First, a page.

Globoid cell leukodystrophy

From Dog
Generalized paresis in a Coonhound with Globoid cell leukodystrophy[1]

Globoid cell leucodystrophy (Galactocerebrosidase deficiency, Galactosylceramide lipidosis, Krabbe disease) is an autosomal-recessive genetic lysosomal storage disease that results in neurological disease of dogs characterized by peripheral nerve, spinal cord and cerebellar dysfunction.

This condition is caused by defective mutation in the gene encoding galactocerebrosidase which is responsible for lysosomal hydrolysis of specific galactolipids found primarily in myelin[2]. Mutations in this gene (GALC gene (14q31))[3] are the result of numerous nonsense, missense, small insertion and small deletion mutations spanning the entire length of the gene[4].

A breed predisposition for this lysosomal storage disease has been reported in the Cairn Terrier, West Highland White Terrier, Miniature Poodle[5], Irish Setter, Bluetick Coonhound[1] and Australian Kelpie[6].

Clinically affected dogs are often young (3 - 18 months of age) and present with poor weight gain, progressive peripheral neuropathy including ataxia, leg crossing, tremors and paresis which worsens with exercise[7].

Behavioral changes[8], blindness[9], dementia, anorexia, cachexia, urinary incontinence and quadriparesis are usually present in terminal stages of the disease with death occurring 2 - 6 months after onset of clinical signs[10], necessitating euthanasia.

A diagnosis is usually based on the clinical evaluation, neurological testing, histochemical and ultrastructural features. Additional testing includes brainstem auditory evoked response, peripheral nerve conduction velocity, repetitive stimulation, F wave analysis, electromyography and MRI imaging[11].

A definitive diagnosis requires DNA testing[12][13].

A differential diagnosis would include cerebellar hypoplasia, Coonhound paralysis and other causes of peripheral neuropathy.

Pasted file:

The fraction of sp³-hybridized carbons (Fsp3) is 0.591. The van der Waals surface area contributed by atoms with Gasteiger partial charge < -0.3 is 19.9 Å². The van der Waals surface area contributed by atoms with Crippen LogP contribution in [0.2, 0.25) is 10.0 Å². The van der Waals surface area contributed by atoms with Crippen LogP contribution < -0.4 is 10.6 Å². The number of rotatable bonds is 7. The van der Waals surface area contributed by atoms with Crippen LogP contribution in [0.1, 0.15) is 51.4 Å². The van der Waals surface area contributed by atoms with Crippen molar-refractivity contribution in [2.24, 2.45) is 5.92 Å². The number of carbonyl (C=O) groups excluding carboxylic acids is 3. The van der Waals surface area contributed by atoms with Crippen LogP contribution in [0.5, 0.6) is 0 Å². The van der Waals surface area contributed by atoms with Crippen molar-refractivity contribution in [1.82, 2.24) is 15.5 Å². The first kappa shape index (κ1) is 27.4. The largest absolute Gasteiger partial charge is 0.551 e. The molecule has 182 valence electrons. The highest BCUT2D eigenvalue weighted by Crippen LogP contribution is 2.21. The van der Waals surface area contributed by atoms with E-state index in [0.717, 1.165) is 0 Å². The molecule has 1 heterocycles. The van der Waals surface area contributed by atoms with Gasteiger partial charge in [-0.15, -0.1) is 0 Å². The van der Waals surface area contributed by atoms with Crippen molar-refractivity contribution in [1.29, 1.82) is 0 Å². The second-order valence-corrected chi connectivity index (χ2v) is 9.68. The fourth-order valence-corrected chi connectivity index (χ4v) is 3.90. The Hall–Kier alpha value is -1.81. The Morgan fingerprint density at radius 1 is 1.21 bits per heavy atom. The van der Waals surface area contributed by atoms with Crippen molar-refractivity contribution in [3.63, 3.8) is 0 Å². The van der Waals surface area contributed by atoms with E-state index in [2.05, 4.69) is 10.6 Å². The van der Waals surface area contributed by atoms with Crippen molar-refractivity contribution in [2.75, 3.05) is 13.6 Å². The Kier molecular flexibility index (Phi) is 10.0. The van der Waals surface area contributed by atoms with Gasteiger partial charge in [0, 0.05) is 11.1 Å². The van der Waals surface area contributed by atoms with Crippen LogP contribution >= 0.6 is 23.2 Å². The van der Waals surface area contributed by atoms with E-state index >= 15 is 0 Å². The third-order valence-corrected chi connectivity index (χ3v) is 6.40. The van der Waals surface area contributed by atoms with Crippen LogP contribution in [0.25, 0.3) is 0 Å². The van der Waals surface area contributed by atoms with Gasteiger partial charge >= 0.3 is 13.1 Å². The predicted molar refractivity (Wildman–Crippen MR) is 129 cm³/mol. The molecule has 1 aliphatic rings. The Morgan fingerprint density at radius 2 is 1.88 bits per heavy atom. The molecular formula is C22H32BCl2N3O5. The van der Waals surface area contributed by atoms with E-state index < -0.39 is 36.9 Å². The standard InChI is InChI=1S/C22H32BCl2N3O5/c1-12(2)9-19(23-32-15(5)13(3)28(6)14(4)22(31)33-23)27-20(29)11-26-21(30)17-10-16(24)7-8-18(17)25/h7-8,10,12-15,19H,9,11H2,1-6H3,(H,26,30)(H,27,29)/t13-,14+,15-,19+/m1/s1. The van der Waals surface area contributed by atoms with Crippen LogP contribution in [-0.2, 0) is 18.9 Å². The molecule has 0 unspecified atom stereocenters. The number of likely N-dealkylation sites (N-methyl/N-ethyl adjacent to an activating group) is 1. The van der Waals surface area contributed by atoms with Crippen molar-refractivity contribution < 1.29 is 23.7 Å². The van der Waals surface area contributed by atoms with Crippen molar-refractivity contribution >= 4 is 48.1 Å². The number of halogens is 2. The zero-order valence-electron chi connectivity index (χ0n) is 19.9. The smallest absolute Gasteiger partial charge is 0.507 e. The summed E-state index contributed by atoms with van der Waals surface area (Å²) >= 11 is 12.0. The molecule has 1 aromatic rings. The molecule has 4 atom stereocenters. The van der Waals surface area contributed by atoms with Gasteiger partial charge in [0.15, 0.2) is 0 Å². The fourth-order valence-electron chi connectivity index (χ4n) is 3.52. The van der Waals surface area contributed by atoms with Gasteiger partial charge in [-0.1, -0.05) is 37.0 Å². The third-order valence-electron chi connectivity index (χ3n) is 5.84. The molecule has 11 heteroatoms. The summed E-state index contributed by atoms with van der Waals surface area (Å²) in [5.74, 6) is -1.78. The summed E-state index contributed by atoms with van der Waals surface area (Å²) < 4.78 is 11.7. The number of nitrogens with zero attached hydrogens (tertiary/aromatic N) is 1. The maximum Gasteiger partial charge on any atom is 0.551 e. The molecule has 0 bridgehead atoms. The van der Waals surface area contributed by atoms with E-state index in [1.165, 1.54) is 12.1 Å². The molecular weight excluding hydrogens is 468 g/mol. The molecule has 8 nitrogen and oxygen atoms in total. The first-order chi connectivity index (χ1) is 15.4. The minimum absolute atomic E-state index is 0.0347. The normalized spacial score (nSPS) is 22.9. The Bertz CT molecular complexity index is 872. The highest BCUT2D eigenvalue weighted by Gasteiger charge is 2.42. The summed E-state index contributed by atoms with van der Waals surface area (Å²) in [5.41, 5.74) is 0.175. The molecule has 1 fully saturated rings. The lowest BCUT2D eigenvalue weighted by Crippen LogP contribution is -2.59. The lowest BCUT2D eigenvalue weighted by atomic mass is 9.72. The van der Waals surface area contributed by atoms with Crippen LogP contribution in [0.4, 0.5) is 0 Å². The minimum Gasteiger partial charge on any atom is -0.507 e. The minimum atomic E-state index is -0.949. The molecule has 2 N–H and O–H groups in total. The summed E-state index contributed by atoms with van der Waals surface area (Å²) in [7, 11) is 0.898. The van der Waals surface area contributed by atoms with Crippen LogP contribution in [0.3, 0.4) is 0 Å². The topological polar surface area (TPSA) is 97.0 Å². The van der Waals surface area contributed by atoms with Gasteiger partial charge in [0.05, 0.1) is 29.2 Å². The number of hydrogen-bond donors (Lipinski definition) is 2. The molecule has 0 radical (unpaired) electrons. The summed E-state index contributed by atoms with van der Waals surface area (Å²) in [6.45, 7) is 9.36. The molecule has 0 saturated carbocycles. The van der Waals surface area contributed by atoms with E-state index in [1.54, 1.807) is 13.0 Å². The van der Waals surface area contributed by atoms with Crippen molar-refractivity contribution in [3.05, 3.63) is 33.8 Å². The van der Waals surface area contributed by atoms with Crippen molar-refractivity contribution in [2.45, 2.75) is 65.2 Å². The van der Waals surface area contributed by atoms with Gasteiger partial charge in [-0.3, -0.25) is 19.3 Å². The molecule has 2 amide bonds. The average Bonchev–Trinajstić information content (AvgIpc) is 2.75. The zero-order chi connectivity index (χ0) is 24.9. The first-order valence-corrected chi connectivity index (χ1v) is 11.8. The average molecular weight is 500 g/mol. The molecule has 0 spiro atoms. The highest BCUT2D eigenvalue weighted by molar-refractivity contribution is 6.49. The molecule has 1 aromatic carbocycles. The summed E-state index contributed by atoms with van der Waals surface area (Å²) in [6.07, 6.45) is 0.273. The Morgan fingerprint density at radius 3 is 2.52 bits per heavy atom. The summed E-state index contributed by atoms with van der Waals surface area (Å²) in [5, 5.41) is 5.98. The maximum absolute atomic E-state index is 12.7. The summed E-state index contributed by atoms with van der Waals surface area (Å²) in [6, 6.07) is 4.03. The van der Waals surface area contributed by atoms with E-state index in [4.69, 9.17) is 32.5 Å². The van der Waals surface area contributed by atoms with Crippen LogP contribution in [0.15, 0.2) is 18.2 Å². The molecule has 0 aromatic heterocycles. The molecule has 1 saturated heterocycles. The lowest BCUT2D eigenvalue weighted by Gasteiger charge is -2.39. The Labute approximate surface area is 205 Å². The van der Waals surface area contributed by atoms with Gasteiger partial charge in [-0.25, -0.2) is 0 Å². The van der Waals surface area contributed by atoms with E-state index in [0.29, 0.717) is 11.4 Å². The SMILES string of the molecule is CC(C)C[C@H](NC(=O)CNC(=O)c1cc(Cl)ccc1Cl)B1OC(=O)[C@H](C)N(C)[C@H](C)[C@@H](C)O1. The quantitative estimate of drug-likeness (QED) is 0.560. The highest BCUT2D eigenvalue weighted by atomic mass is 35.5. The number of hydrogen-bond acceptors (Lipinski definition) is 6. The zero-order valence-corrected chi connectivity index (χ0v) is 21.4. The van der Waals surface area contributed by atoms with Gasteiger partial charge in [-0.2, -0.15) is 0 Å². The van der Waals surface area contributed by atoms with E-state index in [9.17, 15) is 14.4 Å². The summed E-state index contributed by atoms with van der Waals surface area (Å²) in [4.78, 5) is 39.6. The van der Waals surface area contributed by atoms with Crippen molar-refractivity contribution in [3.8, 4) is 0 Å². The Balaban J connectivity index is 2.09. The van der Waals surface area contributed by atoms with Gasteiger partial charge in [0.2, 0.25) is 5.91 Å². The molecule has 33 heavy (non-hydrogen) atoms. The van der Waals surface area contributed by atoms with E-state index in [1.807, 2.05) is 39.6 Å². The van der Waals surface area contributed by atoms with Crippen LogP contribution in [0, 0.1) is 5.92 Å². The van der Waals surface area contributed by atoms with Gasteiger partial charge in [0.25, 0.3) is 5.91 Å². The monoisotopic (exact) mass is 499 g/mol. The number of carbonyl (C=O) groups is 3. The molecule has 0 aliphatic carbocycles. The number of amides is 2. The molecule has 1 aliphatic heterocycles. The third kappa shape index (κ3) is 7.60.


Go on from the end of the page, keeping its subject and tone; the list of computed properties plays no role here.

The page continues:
Histological examination of the central nervous system usually reveals diffuse, bilateral and symmetrical white matter lesion consisting of varying degrees of demyelination and axonal degeneration[14]. extensive chromatolytic degeneration of neurons and moderate secondary Wallerian-type degeneration in the spinal cord and brain stem.

There is no known treatment for this condition, and use of corticosteroids and other drugs appears ineffective at halting disease progression.

References

  1. 1.0 1.1 Boysen BG et al (1974) Globoid cell leukodystrophy in the bluetick hound dog. I. Clinical manifestations. Can Vet J 15(11):303-308
  2. Wenger DA et al (1999) Globoid cell leukodystrophy in cairn and West Highland white terriers. J Hered 90(1):138-142
  3. Chen YQ et al (1993) Cloning and expression of cDNA encoding human galactocerebrosidase, the enzyme deficient in globoid cell leukodystrophy. Hum Mol Genet 2:1841–1845
  4. Wenger DA et al (1997) Molecular genetics of Krabbe disease (globoid cell leukodystrophy): diagnostic and clinical implications. Hum Mutat 10:268–279
  5. Zaki, FA & Kay, WJ ((1973) Globoid cell leukodystrophy in a miniature poodle. J Am Vet Med Ass 163:248-250
  6. Fletcher JL et al (2010) Clinical signs and neuropathologic abnormalities in working Australian Kelpies with globoid cell leukodystrophy (Krabbe disease). J Am Vet Med Assoc 237(6):682-688
  7. Zaal MD et al (1997) Progressive neuronopathy in two Cairn terrier litter mates. Vet Q 19(1):34-36
  8. Fletcher, TF & Kurtz, HJ (1972) Animal model: Globoid cell leukodystrophy in the dog. Am J Path 66:375-378
  9. Fankhauser, R et al (1963) Leukodystrophie vom Typus Krabbe beim Hund. Scheiz Tierheilk 105:198-207
  10. LIDA
  11. Cozzi F et al (1998) MRI and electrophysiological abnormalities in a case of canine globoid cell leucodystrophy. J Small Anim Pract 39(8):401-405
  12. McGraw RA & Carmichael KP (2006) Molecular basis of globoid cell leukodystrophy in Irish setters. Vet J 171(2):370-372
  13. Victoria T et al (1996) Cloning of the canine GALC cDNA and identification of the mutation causing globoid cell leukodystrophy in West Highland White and Cairn terriers. Genomics 33(3):457-462
  14. Capucchio MT et al (2008) Krabbe's disease in two West Highland White terriers. Clin Neuropathol 27(5):295-301